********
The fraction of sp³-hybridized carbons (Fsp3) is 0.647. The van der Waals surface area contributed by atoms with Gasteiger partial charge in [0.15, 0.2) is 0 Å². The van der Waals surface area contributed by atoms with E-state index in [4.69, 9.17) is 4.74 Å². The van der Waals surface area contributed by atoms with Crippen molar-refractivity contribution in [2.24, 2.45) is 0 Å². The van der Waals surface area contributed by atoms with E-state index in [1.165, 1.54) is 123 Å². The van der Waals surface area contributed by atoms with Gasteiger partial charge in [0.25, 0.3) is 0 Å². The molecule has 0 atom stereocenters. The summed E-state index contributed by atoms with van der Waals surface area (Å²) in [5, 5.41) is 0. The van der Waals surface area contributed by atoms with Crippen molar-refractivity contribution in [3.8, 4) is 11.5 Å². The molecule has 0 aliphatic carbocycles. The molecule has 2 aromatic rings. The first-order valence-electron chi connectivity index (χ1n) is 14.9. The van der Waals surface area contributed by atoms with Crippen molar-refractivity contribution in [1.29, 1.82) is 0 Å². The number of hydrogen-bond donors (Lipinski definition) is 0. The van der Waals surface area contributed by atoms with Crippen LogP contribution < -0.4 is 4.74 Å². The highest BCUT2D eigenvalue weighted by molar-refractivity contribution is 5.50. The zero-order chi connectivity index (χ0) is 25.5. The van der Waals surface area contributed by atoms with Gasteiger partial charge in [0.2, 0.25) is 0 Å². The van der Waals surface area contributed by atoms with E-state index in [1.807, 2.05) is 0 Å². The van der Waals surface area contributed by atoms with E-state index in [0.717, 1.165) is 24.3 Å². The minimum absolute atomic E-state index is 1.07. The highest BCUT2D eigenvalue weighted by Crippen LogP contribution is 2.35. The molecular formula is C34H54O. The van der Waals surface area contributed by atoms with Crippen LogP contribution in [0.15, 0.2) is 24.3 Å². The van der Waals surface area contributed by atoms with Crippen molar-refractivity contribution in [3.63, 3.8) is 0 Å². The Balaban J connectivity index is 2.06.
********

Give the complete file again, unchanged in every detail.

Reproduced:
The fraction of sp³-hybridized carbons (Fsp3) is 0.647. The van der Waals surface area contributed by atoms with Gasteiger partial charge in [0.15, 0.2) is 0 Å². The van der Waals surface area contributed by atoms with E-state index in [4.69, 9.17) is 4.74 Å². The van der Waals surface area contributed by atoms with Crippen molar-refractivity contribution in [2.24, 2.45) is 0 Å². The van der Waals surface area contributed by atoms with E-state index in [1.165, 1.54) is 123 Å². The van der Waals surface area contributed by atoms with Gasteiger partial charge in [0.25, 0.3) is 0 Å². The molecule has 0 atom stereocenters. The summed E-state index contributed by atoms with van der Waals surface area (Å²) in [5, 5.41) is 0. The van der Waals surface area contributed by atoms with Crippen molar-refractivity contribution in [3.8, 4) is 11.5 Å². The molecule has 0 aliphatic carbocycles. The molecule has 2 aromatic rings. The first-order valence-electron chi connectivity index (χ1n) is 14.9. The van der Waals surface area contributed by atoms with Crippen molar-refractivity contribution in [1.29, 1.82) is 0 Å². The number of hydrogen-bond donors (Lipinski definition) is 0. The van der Waals surface area contributed by atoms with Crippen LogP contribution < -0.4 is 4.74 Å². The highest BCUT2D eigenvalue weighted by molar-refractivity contribution is 5.50. The zero-order chi connectivity index (χ0) is 25.5. The van der Waals surface area contributed by atoms with Gasteiger partial charge in [0.2, 0.25) is 0 Å². The van der Waals surface area contributed by atoms with E-state index in [1.807, 2.05) is 0 Å². The van der Waals surface area contributed by atoms with E-state index in [0.717, 1.165) is 24.3 Å². The minimum absolute atomic E-state index is 1.07. The highest BCUT2D eigenvalue weighted by Crippen LogP contribution is 2.35. The molecular formula is C34H54O. The van der Waals surface area contributed by atoms with Crippen LogP contribution in [0.15, 0.2) is 24.3 Å². The van der Waals surface area contributed by atoms with Crippen molar-refractivity contribution in [3.63, 3.8) is 0 Å². The Balaban J connectivity index is 2.06.